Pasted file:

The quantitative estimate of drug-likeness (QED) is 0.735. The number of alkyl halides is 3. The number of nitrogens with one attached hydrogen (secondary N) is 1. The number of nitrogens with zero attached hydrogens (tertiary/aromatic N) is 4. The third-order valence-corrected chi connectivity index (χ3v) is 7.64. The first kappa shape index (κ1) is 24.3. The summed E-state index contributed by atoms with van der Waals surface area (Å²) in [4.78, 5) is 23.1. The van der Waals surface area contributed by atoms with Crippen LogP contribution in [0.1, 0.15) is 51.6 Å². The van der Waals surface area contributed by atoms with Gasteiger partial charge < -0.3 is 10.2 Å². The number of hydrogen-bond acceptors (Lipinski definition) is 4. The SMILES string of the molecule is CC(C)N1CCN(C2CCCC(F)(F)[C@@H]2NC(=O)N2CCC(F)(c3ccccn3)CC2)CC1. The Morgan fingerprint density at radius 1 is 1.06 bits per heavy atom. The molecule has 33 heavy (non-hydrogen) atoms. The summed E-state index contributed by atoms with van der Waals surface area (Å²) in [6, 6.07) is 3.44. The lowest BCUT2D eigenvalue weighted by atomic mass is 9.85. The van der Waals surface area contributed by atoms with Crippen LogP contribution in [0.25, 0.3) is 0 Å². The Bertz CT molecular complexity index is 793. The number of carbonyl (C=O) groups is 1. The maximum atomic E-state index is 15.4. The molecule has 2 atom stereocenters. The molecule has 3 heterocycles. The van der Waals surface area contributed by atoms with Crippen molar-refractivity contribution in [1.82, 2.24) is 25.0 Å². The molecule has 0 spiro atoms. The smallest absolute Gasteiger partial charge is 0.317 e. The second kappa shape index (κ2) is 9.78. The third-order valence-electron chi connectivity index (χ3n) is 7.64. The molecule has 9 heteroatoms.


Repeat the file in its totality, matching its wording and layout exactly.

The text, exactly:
The quantitative estimate of drug-likeness (QED) is 0.735. The number of alkyl halides is 3. The number of nitrogens with one attached hydrogen (secondary N) is 1. The number of nitrogens with zero attached hydrogens (tertiary/aromatic N) is 4. The third-order valence-corrected chi connectivity index (χ3v) is 7.64. The first kappa shape index (κ1) is 24.3. The summed E-state index contributed by atoms with van der Waals surface area (Å²) in [4.78, 5) is 23.1. The van der Waals surface area contributed by atoms with Crippen LogP contribution in [0.1, 0.15) is 51.6 Å². The van der Waals surface area contributed by atoms with Gasteiger partial charge < -0.3 is 10.2 Å². The number of hydrogen-bond acceptors (Lipinski definition) is 4. The SMILES string of the molecule is CC(C)N1CCN(C2CCCC(F)(F)[C@@H]2NC(=O)N2CCC(F)(c3ccccn3)CC2)CC1. The Morgan fingerprint density at radius 1 is 1.06 bits per heavy atom. The molecule has 33 heavy (non-hydrogen) atoms. The summed E-state index contributed by atoms with van der Waals surface area (Å²) in [6, 6.07) is 3.44. The lowest BCUT2D eigenvalue weighted by atomic mass is 9.85. The van der Waals surface area contributed by atoms with Crippen LogP contribution in [0.25, 0.3) is 0 Å². The Bertz CT molecular complexity index is 793. The number of carbonyl (C=O) groups is 1. The maximum atomic E-state index is 15.4. The molecule has 2 atom stereocenters. The molecule has 3 heterocycles. The van der Waals surface area contributed by atoms with Crippen molar-refractivity contribution in [1.82, 2.24) is 25.0 Å². The molecule has 0 spiro atoms. The smallest absolute Gasteiger partial charge is 0.317 e. The second kappa shape index (κ2) is 9.78. The third-order valence-electron chi connectivity index (χ3n) is 7.64. The molecule has 9 heteroatoms.